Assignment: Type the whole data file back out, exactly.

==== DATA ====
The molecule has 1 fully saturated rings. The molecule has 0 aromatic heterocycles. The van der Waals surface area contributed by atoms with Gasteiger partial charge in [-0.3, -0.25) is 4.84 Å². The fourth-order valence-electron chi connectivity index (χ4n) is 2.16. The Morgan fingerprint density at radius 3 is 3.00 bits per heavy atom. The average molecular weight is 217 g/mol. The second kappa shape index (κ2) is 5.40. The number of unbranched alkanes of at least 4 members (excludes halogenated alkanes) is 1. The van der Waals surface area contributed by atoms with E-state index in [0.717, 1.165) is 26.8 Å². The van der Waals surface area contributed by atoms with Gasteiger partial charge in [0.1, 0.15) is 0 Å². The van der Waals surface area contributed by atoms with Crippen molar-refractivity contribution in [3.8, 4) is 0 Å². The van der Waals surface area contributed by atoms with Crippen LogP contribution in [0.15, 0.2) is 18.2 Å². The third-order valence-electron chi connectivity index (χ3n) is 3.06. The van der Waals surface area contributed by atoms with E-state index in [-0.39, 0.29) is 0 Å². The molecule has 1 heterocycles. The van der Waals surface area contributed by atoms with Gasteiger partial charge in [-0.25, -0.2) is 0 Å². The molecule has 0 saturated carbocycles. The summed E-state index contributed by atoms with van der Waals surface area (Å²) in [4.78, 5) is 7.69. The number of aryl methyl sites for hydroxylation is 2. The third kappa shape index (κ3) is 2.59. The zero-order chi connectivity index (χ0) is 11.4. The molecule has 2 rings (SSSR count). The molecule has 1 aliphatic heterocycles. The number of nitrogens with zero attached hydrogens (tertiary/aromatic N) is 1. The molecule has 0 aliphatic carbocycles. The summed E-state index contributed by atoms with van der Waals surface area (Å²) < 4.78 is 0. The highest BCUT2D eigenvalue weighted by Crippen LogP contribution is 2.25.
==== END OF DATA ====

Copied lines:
The molecule has 1 fully saturated rings. The molecule has 0 aromatic heterocycles. The van der Waals surface area contributed by atoms with Gasteiger partial charge in [-0.3, -0.25) is 4.84 Å². The fourth-order valence-electron chi connectivity index (χ4n) is 2.16. The Morgan fingerprint density at radius 3 is 3.00 bits per heavy atom. The average molecular weight is 217 g/mol. The second kappa shape index (κ2) is 5.40. The number of unbranched alkanes of at least 4 members (excludes halogenated alkanes) is 1. The van der Waals surface area contributed by atoms with E-state index in [0.717, 1.165) is 26.8 Å². The van der Waals surface area contributed by atoms with Gasteiger partial charge in [0.1, 0.15) is 0 Å². The van der Waals surface area contributed by atoms with Crippen molar-refractivity contribution in [3.8, 4) is 0 Å². The van der Waals surface area contributed by atoms with Crippen LogP contribution in [0.15, 0.2) is 18.2 Å². The third-order valence-electron chi connectivity index (χ3n) is 3.06. The van der Waals surface area contributed by atoms with E-state index in [-0.39, 0.29) is 0 Å². The molecule has 1 heterocycles. The van der Waals surface area contributed by atoms with Gasteiger partial charge in [-0.25, -0.2) is 0 Å². The molecule has 0 saturated carbocycles. The summed E-state index contributed by atoms with van der Waals surface area (Å²) in [4.78, 5) is 7.69. The number of aryl methyl sites for hydroxylation is 2. The third kappa shape index (κ3) is 2.59. The zero-order chi connectivity index (χ0) is 11.4. The molecule has 2 rings (SSSR count). The molecule has 1 aliphatic heterocycles. The number of nitrogens with zero attached hydrogens (tertiary/aromatic N) is 1. The molecule has 0 aliphatic carbocycles. The summed E-state index contributed by atoms with van der Waals surface area (Å²) < 4.78 is 0. The highest BCUT2D eigenvalue weighted by Crippen LogP contribution is 2.25.